Monday, September 1, 2014

One Man's Maple Moon: Knife Sharpener Tanka by Saito Mokichi

English Original

past the hens
bathing in the dirt
a knife sharpener
walks and is gone

The Prism of Mokichi, 2013

Saito Mokichi
trans. by Aya Yuhki et al

Chinese Translation (Traditional)


Chinese Translation (Simplified)


Bio Sketch

Saito Mokichi (May 14, 1882 -- February 25, 1953) was a psychiatrist and one of the most successful practitioners of the new tanka. In 1913, he published Shakko (Red Lights), a book that created a great impression not only on tanka poets but also on the literary world in general. In 1951, he received the Order of Culture.


  1. Below is excerpted from The Prism of Mokichi, p 177.

    Furthermore, from the viewpoint of tanka history, [Saito Mokichi] introduced a new horizon to the tanka world by uniting two disparate things -- such as "conflict in Shanghai and red flowers of balsam," or "hens and a knife sharpener" in one tanka,... which produced a spark from the collision.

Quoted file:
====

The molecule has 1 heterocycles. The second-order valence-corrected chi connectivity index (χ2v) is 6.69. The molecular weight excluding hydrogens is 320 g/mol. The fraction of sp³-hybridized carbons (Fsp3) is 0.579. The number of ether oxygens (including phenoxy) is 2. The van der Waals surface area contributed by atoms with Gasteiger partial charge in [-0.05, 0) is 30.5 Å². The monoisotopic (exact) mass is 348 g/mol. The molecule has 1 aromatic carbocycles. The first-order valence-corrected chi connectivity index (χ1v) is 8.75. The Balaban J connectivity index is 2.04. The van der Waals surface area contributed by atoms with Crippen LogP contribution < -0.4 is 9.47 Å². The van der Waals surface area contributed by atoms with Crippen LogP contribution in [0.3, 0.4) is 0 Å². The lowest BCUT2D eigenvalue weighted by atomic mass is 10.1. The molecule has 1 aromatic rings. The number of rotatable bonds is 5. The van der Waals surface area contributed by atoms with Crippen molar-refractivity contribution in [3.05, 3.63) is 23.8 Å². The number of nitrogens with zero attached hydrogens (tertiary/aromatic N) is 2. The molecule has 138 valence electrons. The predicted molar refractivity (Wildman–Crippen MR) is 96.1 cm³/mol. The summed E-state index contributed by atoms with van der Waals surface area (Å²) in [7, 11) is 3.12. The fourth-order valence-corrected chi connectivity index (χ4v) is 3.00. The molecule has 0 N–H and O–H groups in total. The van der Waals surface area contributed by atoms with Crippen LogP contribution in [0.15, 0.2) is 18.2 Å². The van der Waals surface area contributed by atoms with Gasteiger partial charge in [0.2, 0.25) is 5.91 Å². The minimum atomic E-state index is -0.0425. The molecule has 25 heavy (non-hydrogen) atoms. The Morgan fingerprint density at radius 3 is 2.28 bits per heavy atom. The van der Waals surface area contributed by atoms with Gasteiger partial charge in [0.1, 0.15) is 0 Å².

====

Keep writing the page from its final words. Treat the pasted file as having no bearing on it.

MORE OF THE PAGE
2. Technically speaking, this is a good example of what American poet, Archibald MacLeish, calls a "coupling of images:"

    "One image is established by words which make it sensuous and vivid to the
    the eyes or ears or touch-to any of the senses. Another image is put beside it.
    And a meaning appears which is neither the meaning of one image nor the
    meaning of the other nor even the sum of both but a consequence of both-a
    consequence of both in their conjunction, in their relation to each other."

    It is in the "space between'" that the poem grows.

    I'll further explore this technique in my forthcoming "To the Lighthouse" post.

    And atmospherically speaking, the collocation of "hens and a knife sharpener" makes the poem emotionally effective as a suspenseful piece of writing. It draws readers into a story and creates a sense of momentum.